After leaving the embassy, I rushed to an American sports bar and watched the second half of the US vs. ALG game to qualify for the next round in the World Cup.  I knew a few people there, but mostly it was just a bunch of random people from the US.  When Donovan scored, we cheered and hugged!!!  Beers fell and bottles broke!  After they won the game, the bar played all kinds of patriotic American songs.  It was a blast!

My experience at the bar and the US embassy gave me a little piece of the States today, and made me a little homesick for the first time sense coming back in March.  I’ve been very nostalgic the last few weeks as  I realize our time in Chile is really winding down.  It’s bittersweet.  We have loved Chile.  We leave for the US a month from today.  As I sit here looking out over Santiago from our apartment, I hold some great excitement in my heart because the American face behind the counter at the embassy and the American bar reminded me how much I miss my country and I’m looking forward to coming home.

Posted by: tinksinchile | May 31, 2010

Winter

I have to say that one of the strangest things about being here below the equator is the flip-flop of the seasons.  Here it is almost June and the days are getting shorter and colder.  The leaves on the trees are turning from orange-yellow to brown and beginning to fall from the branches.  In December, Zach and I took a long walk on a warm sunny beach in the north of Chile.  In January, I walked around in flip-flops, shorts and tank tops.  On July 4th, we have plans to go skiing to celebrate Independence Day in the US.

Today, Zach and I woke up to a fresh coat of snow on the Andes.  Super Beautiful.  We are in awe of them.  But it’s June, right?  Ski seasons starts in a few weeks.  I’m thinkin’ Thanksgiving and Christmas are right around the corner.  But nope.  June?

It does seems a little normal to me that it should be going into fall/winter now.  We just had summer.  The season needs to change.  Sure the months seem a little off, but you get over the names after awhile.  However, several times this weekend we’ve chatted with family and the friends in the US who were barbecuing, swimming, wearing tank tops.  And then we remember, oh yeah… it’s summer in the US.  How crazy is that… season lag sets in.  It’s tough for things to seem a little off all the time weather wise.  You feel a little like, “This isn’t how it’s supposed to be.”  But it is.  To most people around you, this is all they know.  June is winter.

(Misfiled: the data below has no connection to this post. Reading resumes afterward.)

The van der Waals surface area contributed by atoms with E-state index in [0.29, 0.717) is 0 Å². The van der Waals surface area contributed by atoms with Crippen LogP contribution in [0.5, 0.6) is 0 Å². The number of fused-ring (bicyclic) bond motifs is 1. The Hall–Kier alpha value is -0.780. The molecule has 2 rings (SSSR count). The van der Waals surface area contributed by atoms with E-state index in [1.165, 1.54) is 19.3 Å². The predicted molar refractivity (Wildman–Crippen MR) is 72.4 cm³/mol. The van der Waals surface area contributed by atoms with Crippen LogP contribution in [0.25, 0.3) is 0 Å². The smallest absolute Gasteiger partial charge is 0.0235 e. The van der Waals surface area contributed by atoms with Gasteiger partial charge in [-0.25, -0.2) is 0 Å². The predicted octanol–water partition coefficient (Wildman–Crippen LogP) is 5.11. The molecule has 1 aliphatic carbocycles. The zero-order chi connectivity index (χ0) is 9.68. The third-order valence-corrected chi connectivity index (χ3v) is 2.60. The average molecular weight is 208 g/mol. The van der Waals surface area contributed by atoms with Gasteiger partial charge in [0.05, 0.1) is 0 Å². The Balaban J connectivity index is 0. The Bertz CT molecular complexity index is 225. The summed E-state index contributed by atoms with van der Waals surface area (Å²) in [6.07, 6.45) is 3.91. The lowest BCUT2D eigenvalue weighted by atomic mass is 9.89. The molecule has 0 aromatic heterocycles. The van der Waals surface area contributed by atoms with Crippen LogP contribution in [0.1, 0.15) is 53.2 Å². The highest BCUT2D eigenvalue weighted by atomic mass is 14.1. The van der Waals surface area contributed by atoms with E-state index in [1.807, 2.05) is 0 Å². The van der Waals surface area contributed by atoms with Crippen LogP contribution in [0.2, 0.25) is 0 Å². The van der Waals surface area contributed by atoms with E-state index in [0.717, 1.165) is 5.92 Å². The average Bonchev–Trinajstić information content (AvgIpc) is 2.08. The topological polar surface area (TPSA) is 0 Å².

I’ve been cooped up alone in the apartment reading most of the day due to this nasty cold I’ve had, so i’ve had some time to ponder the seasons.  It’s amazing to me how much they regulate our lives and our feelings about the future and what is happening around us.  They give us a rhythm, just like they do for the plant and animal life around us.  So it’s weird when your rhythm has switched around you, especially as you watch the same normal rhythm happening for everyone back in the US.

Don’t get me wrong, although I feel a little melancholy from it today, I am so grateful for the opportunities we have had.  The beach on Christmas.  Skiing on July 4th.  Eating wonderful summer fruits in January.  It’s been awesome, and I know it’s an experience we will cherish.  I’m headed to curl up in the warmth of my bed and hope my cough doesn’t keep me up again half the night. Cough Cough.  It’s winter.

Posted by: tinksinchile | May 16, 2010

March and April Updates in the Middle of May! :)

How can it be May already??  Where did the last eight weeks go??

Life has just been happenin’ for us.  In March, we had our last two visitors, Megan, Zach’s sis, and Joanna, my dear friend from Raleigh.  Those two wonderful guests made the month fly by!  We went to the beach, hung around Santiago, went to Cajon del Maipo, and enjoyed each other’s company!